conversations, not just in class. This is an opportunity that I have never had before and I gained greatly from this module.

Li Pei-chi 李姵琪

How I developed my EMI learning experience

Women Through the Ages was my first attempt to an EMI module. Although I read and write in English sometimes, I am not familiar with English listening and speaking. Thus, I was looking forward to develop and advance the skill of English communication through this course. On the other hand, since my own research interest mainly focus on Chinese women’s history, I did not know much about women’s history in the West and therefore hoped to learn more about it.

Two things, in particular, of the module impressed me. First, there were more male students in class than I had expected. My own experience, however biased, told me that male students, both undergraduate and postgraduate, were less interested in gender courses. However, in our class, male classmates showed much interest in women’s history. The really engaged in discussion and guided reading, which opened up my mind and provided me with a wider range of perspectives. In addition, most of my classmates were good at English, which further inspired me to improve my language skills.

The other part that impressed me was Miss Lu’s enthusiasm for teaching and her teaching style. Due to my rather limited English skill, sometimes I could not immediately understand what Miss Lu was saying during the module. I was also often unable to express my thoughts in English, which made me feel very discouraged. However, Miss Lu was always patient with us and complimented us in order to boost our confidence. With much encouragement, I worked hard to improve my English listening and presentation skills, and became more willing to participate in discussions. I benefited greatly from the interactive and inclusive way of teaching and learning.

Throughout the module, I not only learn a lot about Western women’s history, but also start to reflect the historical gender issue in our own society. Perhaps it is not necessary for everyone to engage in women’s history or gender history, but it is better for us always have the awareness of gender, so we can broaden our horizons.

Last but not least, I believe that EMI courses are a trend for higher education in Taiwan nowadays. Although the EMI policy has just kicked off and bilingual teaching is still relatively new to both teachers and students, it will enhance students’ English abilities, and will open up more possibilities for the future education in Taiwan.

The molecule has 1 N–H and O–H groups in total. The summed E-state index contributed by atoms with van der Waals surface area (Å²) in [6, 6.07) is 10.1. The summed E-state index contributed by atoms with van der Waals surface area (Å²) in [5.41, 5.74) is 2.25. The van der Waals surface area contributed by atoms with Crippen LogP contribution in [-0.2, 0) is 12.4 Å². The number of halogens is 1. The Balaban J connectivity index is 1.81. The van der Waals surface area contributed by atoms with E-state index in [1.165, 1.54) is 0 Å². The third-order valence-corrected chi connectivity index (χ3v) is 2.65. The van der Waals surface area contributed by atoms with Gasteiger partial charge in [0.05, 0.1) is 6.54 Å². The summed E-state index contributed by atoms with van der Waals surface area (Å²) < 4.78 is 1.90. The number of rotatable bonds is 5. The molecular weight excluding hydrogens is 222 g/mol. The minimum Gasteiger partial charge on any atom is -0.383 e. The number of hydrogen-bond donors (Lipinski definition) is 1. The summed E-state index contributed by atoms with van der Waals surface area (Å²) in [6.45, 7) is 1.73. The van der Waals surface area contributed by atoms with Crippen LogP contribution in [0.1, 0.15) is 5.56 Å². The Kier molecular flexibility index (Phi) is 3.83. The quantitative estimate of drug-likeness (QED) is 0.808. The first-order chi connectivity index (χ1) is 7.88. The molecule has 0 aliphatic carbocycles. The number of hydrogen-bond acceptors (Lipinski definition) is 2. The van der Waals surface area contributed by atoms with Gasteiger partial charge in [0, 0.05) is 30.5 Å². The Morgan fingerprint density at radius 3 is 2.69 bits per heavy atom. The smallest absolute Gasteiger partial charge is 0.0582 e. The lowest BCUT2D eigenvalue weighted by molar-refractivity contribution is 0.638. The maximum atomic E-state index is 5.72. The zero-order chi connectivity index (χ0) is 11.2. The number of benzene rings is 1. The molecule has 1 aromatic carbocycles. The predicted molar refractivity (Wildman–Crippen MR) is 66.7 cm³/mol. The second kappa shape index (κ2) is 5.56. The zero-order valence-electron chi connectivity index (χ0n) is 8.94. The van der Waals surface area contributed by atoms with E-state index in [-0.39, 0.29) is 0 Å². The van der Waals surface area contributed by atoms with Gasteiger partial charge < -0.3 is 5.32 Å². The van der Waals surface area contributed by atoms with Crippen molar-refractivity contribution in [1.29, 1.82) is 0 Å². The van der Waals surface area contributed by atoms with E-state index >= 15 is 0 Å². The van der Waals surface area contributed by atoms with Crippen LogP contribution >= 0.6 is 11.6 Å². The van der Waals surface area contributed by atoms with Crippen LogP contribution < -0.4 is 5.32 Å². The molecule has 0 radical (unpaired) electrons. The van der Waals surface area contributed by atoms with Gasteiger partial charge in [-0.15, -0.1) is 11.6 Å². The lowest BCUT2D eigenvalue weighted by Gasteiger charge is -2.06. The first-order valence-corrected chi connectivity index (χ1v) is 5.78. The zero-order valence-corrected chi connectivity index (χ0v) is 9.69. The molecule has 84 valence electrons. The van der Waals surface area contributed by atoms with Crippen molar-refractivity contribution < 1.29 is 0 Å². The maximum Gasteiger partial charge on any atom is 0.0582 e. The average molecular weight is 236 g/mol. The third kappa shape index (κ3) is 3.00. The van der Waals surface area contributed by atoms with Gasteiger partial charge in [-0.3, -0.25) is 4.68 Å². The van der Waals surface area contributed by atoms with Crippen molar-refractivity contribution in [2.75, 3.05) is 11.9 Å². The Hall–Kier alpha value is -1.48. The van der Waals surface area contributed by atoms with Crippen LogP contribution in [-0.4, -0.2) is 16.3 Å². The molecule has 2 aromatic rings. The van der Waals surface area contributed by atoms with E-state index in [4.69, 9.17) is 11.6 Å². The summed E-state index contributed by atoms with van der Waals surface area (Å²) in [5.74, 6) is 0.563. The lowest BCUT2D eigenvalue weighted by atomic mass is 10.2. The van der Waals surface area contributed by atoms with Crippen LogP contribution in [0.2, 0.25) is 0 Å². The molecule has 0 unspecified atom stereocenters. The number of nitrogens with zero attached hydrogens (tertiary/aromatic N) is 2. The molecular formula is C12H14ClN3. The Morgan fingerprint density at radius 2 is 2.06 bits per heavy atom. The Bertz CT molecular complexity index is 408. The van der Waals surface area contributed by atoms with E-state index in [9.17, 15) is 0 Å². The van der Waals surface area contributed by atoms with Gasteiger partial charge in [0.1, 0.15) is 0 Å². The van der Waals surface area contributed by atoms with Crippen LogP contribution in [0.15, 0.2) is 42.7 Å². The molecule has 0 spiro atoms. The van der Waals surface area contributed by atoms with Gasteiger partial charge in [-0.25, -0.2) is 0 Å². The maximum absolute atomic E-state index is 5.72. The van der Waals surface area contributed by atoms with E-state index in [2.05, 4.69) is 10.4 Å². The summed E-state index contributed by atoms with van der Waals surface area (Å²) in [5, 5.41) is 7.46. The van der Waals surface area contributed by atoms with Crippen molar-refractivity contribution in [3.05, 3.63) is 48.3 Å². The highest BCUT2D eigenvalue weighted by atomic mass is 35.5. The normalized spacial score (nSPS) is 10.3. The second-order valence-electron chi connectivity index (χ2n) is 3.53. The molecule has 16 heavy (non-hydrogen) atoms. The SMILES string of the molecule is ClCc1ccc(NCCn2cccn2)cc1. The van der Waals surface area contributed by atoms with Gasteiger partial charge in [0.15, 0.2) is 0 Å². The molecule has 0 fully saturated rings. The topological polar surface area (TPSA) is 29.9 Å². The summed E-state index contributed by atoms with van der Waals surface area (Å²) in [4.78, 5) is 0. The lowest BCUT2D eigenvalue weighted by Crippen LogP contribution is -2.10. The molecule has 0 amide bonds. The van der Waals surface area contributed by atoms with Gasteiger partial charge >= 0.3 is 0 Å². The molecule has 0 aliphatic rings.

Kinoshita Nozomi 木下希美

The Experience of EMI Course

First, I was not good at English and had a fear of speaking English. However, I felt that I could not continue to not speak English, even though I was in a foreign country, so I decided to take a class conducted in English as a new challenge.

The class I took was “Seminar on Teaching Taiwan History”, and we have one rule. It was that one by one, everyone had to give their opinions and questions about the content of the presentation and the article. Also, each week we would take turns presenting as if we were teaching high school students. At first, I often had trouble understanding what the presenters and teachers were saying and wondered what to do. However, as I read each article and spoke in class every time, I felt my fear of English was disappeared. And as another challenge, I also participated in a 3-minute presentation in English organized by the history department. Although I did not make it to the top 3, it was my first time to participate in such a discussion and I thought it was a very valuable experience for me. If I had not chosen the EMI course, I would not have participated in the presentation competition.

We formed a small group and gave a presentation on the subject of Taiwan in 1895. There were three of us, so we split up to present. I presented the part of the census conducted by the Japanese colonial government. I was shocked by the fact that I had never learned about many of these items in Japan, even though they were all related to Japan. I tried to include pictures and illustrations in my presentation, taking into consideration what my classmates had pointed out. Some of my other classmates used the blackboard directly, so I was able to learn how to communicate more easily to high school students.